O'Bryant was a classic example of TFN: tall for nothing. While he was a towering 7-foot, 220-pound big man, his wingspan couldn't do all the work then-general-manager Chris Mullin was hoping he'd do in the paint.

The giant out of Bradley just lacked the oomph necessary to play the center position and only played two seasons with the Warriors before the organization gave up on him, declining to pick up his third-year option.

O'Bryant would last only two more seasons in the league before he went on to pursue overseas opportunities. Once hailed as one of the best big men of the 2006 NBA Draft, he played a mere 90 games during his short-lived NBA career.

2. Russell Cross

Drafted: No. 6 overall in 1983 NBA Draft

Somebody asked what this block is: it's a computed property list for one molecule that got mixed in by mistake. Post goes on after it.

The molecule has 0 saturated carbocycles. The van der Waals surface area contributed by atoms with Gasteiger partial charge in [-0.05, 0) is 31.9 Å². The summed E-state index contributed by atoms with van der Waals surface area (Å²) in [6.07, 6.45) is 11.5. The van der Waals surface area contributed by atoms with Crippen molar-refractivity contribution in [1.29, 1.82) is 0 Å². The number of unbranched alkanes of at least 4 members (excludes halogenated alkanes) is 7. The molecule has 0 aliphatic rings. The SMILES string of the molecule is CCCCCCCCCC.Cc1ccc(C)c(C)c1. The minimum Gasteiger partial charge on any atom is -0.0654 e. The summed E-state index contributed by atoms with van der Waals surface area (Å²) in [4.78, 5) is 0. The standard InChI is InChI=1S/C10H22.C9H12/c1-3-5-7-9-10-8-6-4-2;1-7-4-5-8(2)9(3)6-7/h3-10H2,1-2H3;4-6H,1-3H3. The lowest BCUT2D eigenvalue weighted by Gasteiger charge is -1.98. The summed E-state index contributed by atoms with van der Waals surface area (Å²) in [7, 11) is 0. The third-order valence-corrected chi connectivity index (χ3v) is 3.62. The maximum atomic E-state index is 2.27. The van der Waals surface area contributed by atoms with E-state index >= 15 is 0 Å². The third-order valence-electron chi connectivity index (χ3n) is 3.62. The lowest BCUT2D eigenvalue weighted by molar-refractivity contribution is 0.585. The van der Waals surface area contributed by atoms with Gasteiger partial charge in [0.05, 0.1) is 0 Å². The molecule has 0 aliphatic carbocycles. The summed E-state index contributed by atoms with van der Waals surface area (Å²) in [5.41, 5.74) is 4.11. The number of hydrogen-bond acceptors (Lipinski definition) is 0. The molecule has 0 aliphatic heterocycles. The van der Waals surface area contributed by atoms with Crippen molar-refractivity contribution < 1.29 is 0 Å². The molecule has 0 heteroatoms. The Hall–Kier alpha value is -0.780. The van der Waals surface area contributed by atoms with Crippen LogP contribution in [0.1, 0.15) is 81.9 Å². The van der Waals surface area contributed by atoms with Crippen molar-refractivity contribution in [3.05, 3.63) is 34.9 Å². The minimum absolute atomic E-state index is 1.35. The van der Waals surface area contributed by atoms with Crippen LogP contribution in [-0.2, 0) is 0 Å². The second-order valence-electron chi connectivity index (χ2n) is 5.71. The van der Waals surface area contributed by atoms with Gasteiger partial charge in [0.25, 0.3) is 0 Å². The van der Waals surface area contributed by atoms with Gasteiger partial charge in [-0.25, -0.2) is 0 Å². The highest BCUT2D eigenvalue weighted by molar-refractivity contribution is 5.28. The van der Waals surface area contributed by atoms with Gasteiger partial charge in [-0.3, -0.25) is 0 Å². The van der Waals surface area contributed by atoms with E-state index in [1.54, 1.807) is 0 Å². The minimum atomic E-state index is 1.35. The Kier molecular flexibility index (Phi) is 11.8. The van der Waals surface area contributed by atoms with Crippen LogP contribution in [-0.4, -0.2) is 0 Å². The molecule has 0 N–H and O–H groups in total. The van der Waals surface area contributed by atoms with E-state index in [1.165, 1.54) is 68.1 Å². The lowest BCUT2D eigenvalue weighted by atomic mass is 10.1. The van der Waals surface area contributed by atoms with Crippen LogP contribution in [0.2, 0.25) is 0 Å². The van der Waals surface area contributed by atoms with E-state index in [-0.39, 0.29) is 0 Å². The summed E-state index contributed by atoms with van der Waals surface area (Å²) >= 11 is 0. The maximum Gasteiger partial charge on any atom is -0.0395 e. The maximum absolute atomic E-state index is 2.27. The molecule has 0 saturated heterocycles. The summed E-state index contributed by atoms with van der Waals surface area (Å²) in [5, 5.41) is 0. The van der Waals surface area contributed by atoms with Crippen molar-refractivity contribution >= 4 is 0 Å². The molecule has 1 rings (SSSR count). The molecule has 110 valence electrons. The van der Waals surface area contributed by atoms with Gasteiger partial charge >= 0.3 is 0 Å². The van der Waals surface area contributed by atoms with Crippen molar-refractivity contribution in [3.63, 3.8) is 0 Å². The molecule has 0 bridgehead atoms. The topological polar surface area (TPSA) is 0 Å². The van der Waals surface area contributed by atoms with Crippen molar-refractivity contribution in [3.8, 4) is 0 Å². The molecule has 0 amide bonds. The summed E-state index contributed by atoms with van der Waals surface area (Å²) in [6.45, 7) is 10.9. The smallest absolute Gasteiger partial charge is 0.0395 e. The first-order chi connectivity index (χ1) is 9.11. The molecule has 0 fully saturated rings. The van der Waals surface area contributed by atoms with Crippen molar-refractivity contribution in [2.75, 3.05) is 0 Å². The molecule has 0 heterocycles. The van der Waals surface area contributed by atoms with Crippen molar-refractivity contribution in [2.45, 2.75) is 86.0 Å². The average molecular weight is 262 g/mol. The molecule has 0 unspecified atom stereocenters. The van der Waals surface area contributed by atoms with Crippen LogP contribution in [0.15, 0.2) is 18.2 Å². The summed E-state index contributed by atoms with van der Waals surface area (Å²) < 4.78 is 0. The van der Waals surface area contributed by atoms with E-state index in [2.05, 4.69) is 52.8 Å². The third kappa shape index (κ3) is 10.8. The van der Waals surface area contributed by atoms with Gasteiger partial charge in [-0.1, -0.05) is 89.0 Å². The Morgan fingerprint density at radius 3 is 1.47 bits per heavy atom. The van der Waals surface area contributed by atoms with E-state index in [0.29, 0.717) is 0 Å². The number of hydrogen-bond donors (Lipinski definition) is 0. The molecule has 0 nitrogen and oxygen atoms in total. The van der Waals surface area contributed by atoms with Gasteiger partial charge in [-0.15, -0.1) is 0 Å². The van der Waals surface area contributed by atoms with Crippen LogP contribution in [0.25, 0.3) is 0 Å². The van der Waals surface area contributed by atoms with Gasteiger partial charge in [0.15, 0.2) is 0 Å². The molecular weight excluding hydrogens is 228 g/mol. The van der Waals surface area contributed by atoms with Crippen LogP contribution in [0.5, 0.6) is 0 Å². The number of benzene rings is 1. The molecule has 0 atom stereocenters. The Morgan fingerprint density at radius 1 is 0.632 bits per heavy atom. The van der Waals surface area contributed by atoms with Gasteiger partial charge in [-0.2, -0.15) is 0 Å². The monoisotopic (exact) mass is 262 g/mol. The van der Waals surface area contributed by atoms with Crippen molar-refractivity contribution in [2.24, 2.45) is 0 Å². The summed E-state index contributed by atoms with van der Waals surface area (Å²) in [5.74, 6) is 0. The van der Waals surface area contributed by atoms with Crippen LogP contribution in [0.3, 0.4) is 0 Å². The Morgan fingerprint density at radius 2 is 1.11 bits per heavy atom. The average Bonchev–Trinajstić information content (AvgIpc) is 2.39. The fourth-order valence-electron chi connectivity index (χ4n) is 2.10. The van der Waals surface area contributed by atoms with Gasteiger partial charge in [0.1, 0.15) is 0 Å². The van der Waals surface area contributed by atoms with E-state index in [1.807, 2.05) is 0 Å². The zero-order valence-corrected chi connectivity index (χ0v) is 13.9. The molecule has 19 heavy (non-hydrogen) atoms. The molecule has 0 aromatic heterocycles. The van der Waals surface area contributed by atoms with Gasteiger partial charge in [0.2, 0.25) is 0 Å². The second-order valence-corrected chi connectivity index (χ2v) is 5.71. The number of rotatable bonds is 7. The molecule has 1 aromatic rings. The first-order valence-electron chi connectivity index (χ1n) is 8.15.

Warriors could have drafted: Dale Ellis (No. 9), Derek Harper (No. 11), Clyde Drexler (No. 14)

Stats: 3.7 points and 1.8 rebounds through 45 games with the Warriors

Cross was a lauded player coming out of Purdue under a genius coach in Gene Keady. The center was named Big Ten MVP in his junior year of college. His credentials were a mirage.

Upon landing in the NBA, the Warriors soon realized he wasn't the limber 6-foot-10, 225-pound athlete that was advertised, but rather 6-foot-7 and 240 pounds. Proving to be slow of foot and a one-leg jumper, the Warriors quickly realized they landed a dud and waived him after 45 games.

He signed with the Denver Nuggets shortly after but never got to wear the jersey. Former coach Doug Moe summed up Cross simplistically with a three-word description: “He can’t play.”